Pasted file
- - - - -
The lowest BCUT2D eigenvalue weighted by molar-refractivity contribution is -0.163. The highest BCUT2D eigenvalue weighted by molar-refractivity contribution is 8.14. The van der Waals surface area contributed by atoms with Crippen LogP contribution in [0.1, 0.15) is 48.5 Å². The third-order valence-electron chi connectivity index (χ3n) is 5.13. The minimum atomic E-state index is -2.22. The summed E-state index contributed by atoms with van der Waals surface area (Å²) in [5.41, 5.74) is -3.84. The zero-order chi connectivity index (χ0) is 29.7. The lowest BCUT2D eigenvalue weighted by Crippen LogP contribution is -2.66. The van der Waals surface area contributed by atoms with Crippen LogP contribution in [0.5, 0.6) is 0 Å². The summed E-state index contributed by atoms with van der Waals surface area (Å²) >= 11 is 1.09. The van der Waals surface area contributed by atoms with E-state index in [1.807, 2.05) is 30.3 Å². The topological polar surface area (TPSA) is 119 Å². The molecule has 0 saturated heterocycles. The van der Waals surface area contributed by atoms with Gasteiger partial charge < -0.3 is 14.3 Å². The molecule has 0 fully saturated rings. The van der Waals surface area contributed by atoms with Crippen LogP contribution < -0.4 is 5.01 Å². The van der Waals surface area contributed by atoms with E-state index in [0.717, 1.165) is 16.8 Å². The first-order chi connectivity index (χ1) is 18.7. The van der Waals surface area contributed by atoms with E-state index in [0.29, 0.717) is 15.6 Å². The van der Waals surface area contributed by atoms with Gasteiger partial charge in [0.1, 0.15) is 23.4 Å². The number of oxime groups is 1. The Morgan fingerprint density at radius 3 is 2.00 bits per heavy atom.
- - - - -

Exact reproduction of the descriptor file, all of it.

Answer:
The lowest BCUT2D eigenvalue weighted by molar-refractivity contribution is -0.163. The highest BCUT2D eigenvalue weighted by molar-refractivity contribution is 8.14. The van der Waals surface area contributed by atoms with Crippen LogP contribution in [0.1, 0.15) is 48.5 Å². The third-order valence-electron chi connectivity index (χ3n) is 5.13. The minimum atomic E-state index is -2.22. The summed E-state index contributed by atoms with van der Waals surface area (Å²) in [5.41, 5.74) is -3.84. The zero-order chi connectivity index (χ0) is 29.7. The lowest BCUT2D eigenvalue weighted by Crippen LogP contribution is -2.66. The van der Waals surface area contributed by atoms with Crippen LogP contribution in [0.5, 0.6) is 0 Å². The summed E-state index contributed by atoms with van der Waals surface area (Å²) >= 11 is 1.09. The van der Waals surface area contributed by atoms with E-state index in [1.807, 2.05) is 30.3 Å². The topological polar surface area (TPSA) is 119 Å². The molecule has 0 saturated heterocycles. The van der Waals surface area contributed by atoms with Gasteiger partial charge < -0.3 is 14.3 Å². The molecule has 0 fully saturated rings. The van der Waals surface area contributed by atoms with Crippen LogP contribution < -0.4 is 5.01 Å². The van der Waals surface area contributed by atoms with E-state index in [0.717, 1.165) is 16.8 Å². The first-order chi connectivity index (χ1) is 18.7. The van der Waals surface area contributed by atoms with E-state index in [0.29, 0.717) is 15.6 Å². The van der Waals surface area contributed by atoms with Gasteiger partial charge in [0.1, 0.15) is 23.4 Å². The number of oxime groups is 1. The Morgan fingerprint density at radius 3 is 2.00 bits per heavy atom.